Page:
OEM/Supplier Issues Roundtable, Part II: Orthopaedic Industry Leaders Weigh in on Commercialization Challenges
As the New Year begins, it’s important that OEM and supplier relationships start off on the right footing. Price increases and heightened regulatory scrutiny mean that clear communication will be needed on both ends for successful commercialization. We asked OEMs to respond to one question regarding the relationship:
As you consider the year ahead, what actions can your supplier partners take to help address your challenges?
Brandon Hipsher, Manager, Regulatory Affairs, DePuy Orthopaedics:It’s important that our supplier partners stay in compliance with the change control requirements of the Quality Systems Regulations. It’s typical for a supplier agreement to contain provisions regarding these requirements, and FDA is very interested in ensuring that manufacturers have robust supplier controls in place. By focusing on change control processes and ensuring that changes are communicated to us prior to implementation, our supplier partners can help us stay in a state of compliance in this challenging regulatory environment.
Kenneth Trimmer, Senior Director, Knee Implant Product Development, Stryker Orthopaedics: The suppliers to the orthopaedic industry must continue to reduce their costs. The challenge they face is similar to that of big orthopaedic companies, which is to do this while improving quality and developing more robust quality systems.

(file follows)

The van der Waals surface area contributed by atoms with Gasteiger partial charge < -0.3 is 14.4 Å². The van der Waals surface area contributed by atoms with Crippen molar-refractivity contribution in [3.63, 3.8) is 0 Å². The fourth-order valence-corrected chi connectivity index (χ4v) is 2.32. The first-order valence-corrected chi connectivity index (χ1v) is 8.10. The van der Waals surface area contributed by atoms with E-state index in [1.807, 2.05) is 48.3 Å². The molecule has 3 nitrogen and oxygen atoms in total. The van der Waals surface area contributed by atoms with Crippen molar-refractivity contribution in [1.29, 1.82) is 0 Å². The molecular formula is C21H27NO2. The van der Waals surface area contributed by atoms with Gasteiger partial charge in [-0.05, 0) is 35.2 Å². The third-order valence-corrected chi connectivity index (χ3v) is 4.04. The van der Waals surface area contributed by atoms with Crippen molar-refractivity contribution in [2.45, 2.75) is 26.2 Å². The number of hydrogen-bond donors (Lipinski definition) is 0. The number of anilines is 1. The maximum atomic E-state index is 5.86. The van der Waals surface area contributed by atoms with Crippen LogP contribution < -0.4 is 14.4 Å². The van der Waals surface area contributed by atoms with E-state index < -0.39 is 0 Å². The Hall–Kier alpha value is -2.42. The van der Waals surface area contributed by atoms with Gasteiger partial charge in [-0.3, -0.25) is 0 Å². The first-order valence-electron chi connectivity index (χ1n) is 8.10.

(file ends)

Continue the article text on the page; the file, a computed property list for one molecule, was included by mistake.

With respect to these quality systems, suppliers are expected to have fully validated processes. Additionally, their quality management systems must be up to FDA/ISO standards.
I also believe suppliers need to bring new manufacturing technologies and materials to the markets that enable the design of higher performance products at lower costs.
Matt Poggie, Senior Director, Applied Technology, Stryker Orthopaedics: From a new product development perspective, driving down the cost of producing implants and instruments is ruling the day. I would challenge our suppliers to offer suggestions as to how they might help me do that.
If I present a design to them, I would be open to hearing from them how that design might be changed in order to reduce the inherent cost of producing it.
Click here to read what the first round os OEMs had to say about product development resources, production time and communication and time and cost reduction.